Want feet that smell like fish? It’s in!

Published: July 25, 2013

Before dipping their feet in the tank, clients first have to wash their feet off using mineral water. Once in, the fish will bite off all the dead skin from the feet leaving them clear and smooth.

ISLAMABAD: 

With her shalwar rolled up till her knees, a client giggled as tiny little fish nibbled on her feet. It was a rare experience for those visiting a Fish Foot Spa for the first time but also an amusing sight for the bystanders. Situated in the corner of the first floor at the Centaurus Mall, the Fish Foot Spa, with a seabed-like background, two comfy sofa chairs and a huge glass tank full of water and approximately 200 Garra Rufa fish, seemed to be garnering a lot of attention from people of all ages.

Fish Foot Spas are a common feature at malls all across the globe. However, they are a relatively new concept for Pakistanis, who are comparatively hesitant in accepting this craze. This is probably why these trendy new pedicure spots have failed to charm people in cities like Karachi, with stalls closing down only after a few months. Can it then be said that they are just another fashion fad? While that still remains to be seen, women and men alike have been spotted giving into this new sensation in Islamabad.

The rotten flesh-eating fish, also known as Doctor Fish, are imported from Thailand and Malaysia but are originally found in the deep sea waters of Turkey. The tank maintains a 30 degree temperature giving them an artificially-created environment to live in. Before dipping their feet in the tank, clients first have to wash their feet off using mineral water. Once in, the fish will bite off all the dead skin from the feet leaving them clear and smooth. The 15-minute therapy costs Rs700 with the option of extending it up to 30 minutes. Clients are offered a relaxing environment with music playing in the background and iPads available for use. While some enjoy, others find the concept weird and scary. “I heard it’s good from a friend of mine but the concept is weird. I am better off living with cracked feet,” says a mall visitor Mohammad Jamal. But a few still dare to have an experience of a lifetime. “I was very scared to go in first. The concept of fish nibbling dead skin is just so bizarre but at the same time it’s rewarding,” says a customer, Sara Ahmed.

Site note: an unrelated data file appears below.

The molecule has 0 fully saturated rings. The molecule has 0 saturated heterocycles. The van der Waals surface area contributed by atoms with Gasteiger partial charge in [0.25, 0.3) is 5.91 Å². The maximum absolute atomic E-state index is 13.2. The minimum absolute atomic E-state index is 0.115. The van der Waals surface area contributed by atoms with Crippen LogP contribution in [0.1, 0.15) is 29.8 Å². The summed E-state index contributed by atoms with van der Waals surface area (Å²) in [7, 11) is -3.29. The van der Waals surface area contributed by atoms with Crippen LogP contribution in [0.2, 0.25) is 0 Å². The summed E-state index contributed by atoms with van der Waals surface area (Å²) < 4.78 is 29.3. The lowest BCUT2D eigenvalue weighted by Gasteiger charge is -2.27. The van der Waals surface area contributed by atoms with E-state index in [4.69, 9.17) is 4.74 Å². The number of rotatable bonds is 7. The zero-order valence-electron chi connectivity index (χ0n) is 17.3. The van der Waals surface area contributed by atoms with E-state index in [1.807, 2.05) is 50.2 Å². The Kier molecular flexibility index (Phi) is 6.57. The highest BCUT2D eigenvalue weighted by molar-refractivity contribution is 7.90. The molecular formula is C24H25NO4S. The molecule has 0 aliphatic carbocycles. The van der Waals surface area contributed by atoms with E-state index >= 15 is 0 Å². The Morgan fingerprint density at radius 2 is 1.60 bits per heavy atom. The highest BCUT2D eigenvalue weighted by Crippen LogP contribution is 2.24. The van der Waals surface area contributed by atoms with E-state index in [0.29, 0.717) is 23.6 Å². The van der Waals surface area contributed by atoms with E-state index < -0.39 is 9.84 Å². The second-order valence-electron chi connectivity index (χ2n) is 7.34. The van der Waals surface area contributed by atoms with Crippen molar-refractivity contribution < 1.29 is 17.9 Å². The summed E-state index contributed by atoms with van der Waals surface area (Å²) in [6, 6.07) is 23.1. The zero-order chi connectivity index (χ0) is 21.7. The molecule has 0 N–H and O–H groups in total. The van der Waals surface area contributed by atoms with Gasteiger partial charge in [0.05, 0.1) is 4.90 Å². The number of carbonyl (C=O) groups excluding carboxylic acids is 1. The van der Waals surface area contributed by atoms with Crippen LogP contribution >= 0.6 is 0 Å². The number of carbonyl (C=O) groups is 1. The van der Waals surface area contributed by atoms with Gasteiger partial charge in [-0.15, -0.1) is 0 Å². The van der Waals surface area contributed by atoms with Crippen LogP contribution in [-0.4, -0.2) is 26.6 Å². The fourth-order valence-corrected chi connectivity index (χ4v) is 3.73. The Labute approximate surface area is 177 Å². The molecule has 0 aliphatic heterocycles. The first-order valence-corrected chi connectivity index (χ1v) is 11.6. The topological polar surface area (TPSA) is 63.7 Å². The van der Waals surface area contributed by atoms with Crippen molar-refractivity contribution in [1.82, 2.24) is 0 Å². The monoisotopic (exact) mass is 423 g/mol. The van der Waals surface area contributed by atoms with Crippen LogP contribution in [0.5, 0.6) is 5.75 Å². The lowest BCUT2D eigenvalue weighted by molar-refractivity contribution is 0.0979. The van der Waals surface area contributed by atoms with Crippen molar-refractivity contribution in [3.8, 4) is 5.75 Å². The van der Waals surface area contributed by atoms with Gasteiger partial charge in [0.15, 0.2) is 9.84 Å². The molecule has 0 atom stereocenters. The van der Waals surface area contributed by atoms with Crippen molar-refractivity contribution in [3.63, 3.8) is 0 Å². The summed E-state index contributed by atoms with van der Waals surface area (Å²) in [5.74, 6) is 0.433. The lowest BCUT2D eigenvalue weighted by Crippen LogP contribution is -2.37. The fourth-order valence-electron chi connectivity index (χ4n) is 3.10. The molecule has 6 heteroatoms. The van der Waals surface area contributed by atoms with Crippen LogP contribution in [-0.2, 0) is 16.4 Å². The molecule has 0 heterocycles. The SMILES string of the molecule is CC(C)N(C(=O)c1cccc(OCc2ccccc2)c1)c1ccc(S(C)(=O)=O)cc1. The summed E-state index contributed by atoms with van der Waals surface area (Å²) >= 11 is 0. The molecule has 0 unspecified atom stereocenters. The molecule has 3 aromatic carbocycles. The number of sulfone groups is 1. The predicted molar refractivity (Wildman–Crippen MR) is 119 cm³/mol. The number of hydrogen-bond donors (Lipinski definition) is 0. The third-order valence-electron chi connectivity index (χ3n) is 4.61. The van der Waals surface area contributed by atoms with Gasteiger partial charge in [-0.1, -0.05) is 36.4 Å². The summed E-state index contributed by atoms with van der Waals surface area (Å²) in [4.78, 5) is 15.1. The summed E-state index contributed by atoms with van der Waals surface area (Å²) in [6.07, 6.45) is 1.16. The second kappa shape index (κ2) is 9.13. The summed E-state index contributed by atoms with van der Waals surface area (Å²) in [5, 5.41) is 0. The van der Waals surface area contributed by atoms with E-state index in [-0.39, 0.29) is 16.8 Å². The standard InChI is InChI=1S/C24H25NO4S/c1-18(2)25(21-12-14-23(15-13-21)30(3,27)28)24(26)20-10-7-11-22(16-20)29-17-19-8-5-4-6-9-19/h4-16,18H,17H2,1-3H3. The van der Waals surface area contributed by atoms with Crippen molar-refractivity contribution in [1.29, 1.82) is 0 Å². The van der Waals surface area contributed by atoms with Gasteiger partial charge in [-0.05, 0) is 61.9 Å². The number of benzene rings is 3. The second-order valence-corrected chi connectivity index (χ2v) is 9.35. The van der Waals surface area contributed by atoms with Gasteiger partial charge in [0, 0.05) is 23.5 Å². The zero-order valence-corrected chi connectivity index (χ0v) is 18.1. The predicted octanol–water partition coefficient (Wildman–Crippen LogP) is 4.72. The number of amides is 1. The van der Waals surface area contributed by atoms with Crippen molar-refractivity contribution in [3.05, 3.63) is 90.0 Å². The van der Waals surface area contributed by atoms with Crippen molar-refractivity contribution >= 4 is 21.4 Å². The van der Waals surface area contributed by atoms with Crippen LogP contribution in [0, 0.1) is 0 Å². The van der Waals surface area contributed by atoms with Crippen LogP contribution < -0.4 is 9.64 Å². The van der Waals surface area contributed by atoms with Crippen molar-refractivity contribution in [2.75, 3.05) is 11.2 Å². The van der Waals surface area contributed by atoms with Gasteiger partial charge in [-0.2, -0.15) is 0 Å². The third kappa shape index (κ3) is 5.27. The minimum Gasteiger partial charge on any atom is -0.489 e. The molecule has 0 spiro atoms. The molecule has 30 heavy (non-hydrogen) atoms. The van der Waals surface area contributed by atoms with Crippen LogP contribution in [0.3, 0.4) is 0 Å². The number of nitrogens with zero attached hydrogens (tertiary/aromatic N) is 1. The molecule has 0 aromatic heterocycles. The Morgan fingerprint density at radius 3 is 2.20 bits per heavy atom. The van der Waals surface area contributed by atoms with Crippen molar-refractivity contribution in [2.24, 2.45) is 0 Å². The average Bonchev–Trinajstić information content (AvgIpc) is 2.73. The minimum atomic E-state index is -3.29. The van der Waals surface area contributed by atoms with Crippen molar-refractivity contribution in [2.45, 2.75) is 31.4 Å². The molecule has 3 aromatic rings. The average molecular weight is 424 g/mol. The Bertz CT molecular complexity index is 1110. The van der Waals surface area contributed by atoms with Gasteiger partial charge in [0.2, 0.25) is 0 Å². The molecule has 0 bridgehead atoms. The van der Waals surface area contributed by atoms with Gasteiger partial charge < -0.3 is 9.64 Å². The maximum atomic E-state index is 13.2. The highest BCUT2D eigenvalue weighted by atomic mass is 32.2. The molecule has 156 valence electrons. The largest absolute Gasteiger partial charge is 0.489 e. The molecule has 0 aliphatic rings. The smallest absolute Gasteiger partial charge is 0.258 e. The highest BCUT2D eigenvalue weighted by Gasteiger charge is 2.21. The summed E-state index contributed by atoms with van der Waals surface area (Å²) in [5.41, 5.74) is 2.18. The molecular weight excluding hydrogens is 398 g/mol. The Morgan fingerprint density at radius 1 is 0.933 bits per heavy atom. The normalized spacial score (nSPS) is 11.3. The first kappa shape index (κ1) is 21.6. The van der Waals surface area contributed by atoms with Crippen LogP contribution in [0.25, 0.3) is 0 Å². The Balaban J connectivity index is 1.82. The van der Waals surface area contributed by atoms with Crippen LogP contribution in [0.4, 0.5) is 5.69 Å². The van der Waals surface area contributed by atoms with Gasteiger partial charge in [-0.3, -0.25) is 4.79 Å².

Apparently this spa treatment has many medical advantages. The facility offers a refreshing experience to people who get tired of walking in the malls. “The circulation is good for heart patients. It boosts the immune system and lowers stress hormones,” explains Fish Foot Spa owner Tehmina Rasheed. She further highlights that the therapy is recommended for people who are diabetic, have a fungal infection, eczema or corns. However, it should be avoided by people with wounded feet by all means.

The maintenance of the tank is a common cause of concern. However, Rasheed ensures that there is a seven-layer filter with UV light to keep the water clean and that the water is changed every other day. However, she confirms that no formal certification from health authorities has been issued. “People over here, even health officials, are not clear of the idea,” she says.

While fish therapy appears to be an exciting venture, medical reports online confirm that it is not completely risk-free. The tank water consists of a number of micro-organisms and infections that can be easily transmitted to human body. Skin specialist Dr Ikramullah Khan asserts that with so many people dipping their feet at the same time, there is an increasing chance of fungal infections being transferred from one person to another. “There is a risk that a person may contract Aquarium Granuloma, also referred to as Fish Tank Granuloma, which is a condition caused by mycobacterium marinum and is a type of tuberculosis,” explains Khan. Unfortunately, health authorities in our country are not active about looking into such matters but it is advised that people who have a relatively weak immune system refrain from indulging into this relaxing therapy.

Published in The Express Tribune, July 26th, 2013.

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